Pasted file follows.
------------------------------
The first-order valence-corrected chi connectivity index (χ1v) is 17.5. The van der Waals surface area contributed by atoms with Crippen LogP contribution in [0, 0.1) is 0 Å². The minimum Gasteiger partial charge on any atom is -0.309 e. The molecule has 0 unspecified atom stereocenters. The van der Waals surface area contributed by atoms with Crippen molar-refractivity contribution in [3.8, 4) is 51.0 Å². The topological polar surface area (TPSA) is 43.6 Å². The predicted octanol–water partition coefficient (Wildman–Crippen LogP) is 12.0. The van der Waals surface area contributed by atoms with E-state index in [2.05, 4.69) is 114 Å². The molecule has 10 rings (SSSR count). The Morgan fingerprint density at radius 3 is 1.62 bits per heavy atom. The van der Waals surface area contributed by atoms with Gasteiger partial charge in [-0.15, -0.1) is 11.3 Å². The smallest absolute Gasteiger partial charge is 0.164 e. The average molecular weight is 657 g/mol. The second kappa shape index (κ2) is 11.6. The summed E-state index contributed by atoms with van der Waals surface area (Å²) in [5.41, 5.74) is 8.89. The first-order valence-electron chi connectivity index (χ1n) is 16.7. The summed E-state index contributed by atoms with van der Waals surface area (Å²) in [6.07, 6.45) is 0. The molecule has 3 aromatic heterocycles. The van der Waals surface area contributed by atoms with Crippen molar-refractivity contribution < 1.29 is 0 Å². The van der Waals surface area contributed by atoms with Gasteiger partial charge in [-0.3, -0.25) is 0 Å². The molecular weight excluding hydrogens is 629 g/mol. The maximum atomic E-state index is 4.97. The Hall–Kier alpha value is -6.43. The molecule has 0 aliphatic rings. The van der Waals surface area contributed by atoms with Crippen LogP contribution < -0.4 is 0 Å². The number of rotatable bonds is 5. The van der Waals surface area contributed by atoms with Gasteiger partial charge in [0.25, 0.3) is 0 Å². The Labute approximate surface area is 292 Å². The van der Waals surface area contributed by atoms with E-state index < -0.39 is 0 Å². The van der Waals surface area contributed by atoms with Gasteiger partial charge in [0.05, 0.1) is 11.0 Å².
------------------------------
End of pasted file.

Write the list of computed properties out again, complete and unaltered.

The first-order valence-corrected chi connectivity index (χ1v) is 17.5. The van der Waals surface area contributed by atoms with Crippen LogP contribution in [0, 0.1) is 0 Å². The minimum Gasteiger partial charge on any atom is -0.309 e. The molecule has 0 unspecified atom stereocenters. The van der Waals surface area contributed by atoms with Crippen molar-refractivity contribution in [3.8, 4) is 51.0 Å². The topological polar surface area (TPSA) is 43.6 Å². The predicted octanol–water partition coefficient (Wildman–Crippen LogP) is 12.0. The van der Waals surface area contributed by atoms with E-state index in [2.05, 4.69) is 114 Å². The molecule has 10 rings (SSSR count). The Morgan fingerprint density at radius 3 is 1.62 bits per heavy atom. The van der Waals surface area contributed by atoms with Gasteiger partial charge in [-0.15, -0.1) is 11.3 Å². The smallest absolute Gasteiger partial charge is 0.164 e. The average molecular weight is 657 g/mol. The second kappa shape index (κ2) is 11.6. The summed E-state index contributed by atoms with van der Waals surface area (Å²) in [5.41, 5.74) is 8.89. The first-order valence-electron chi connectivity index (χ1n) is 16.7. The summed E-state index contributed by atoms with van der Waals surface area (Å²) in [6.07, 6.45) is 0. The molecule has 3 aromatic heterocycles. The van der Waals surface area contributed by atoms with Crippen molar-refractivity contribution < 1.29 is 0 Å². The van der Waals surface area contributed by atoms with Gasteiger partial charge in [-0.3, -0.25) is 0 Å². The molecular weight excluding hydrogens is 629 g/mol. The maximum atomic E-state index is 4.97. The Hall–Kier alpha value is -6.43. The molecule has 0 aliphatic rings. The van der Waals surface area contributed by atoms with Crippen LogP contribution < -0.4 is 0 Å². The number of rotatable bonds is 5. The van der Waals surface area contributed by atoms with Gasteiger partial charge in [0.25, 0.3) is 0 Å². The Labute approximate surface area is 292 Å². The van der Waals surface area contributed by atoms with E-state index < -0.39 is 0 Å². The van der Waals surface area contributed by atoms with Gasteiger partial charge in [0.05, 0.1) is 11.0 Å².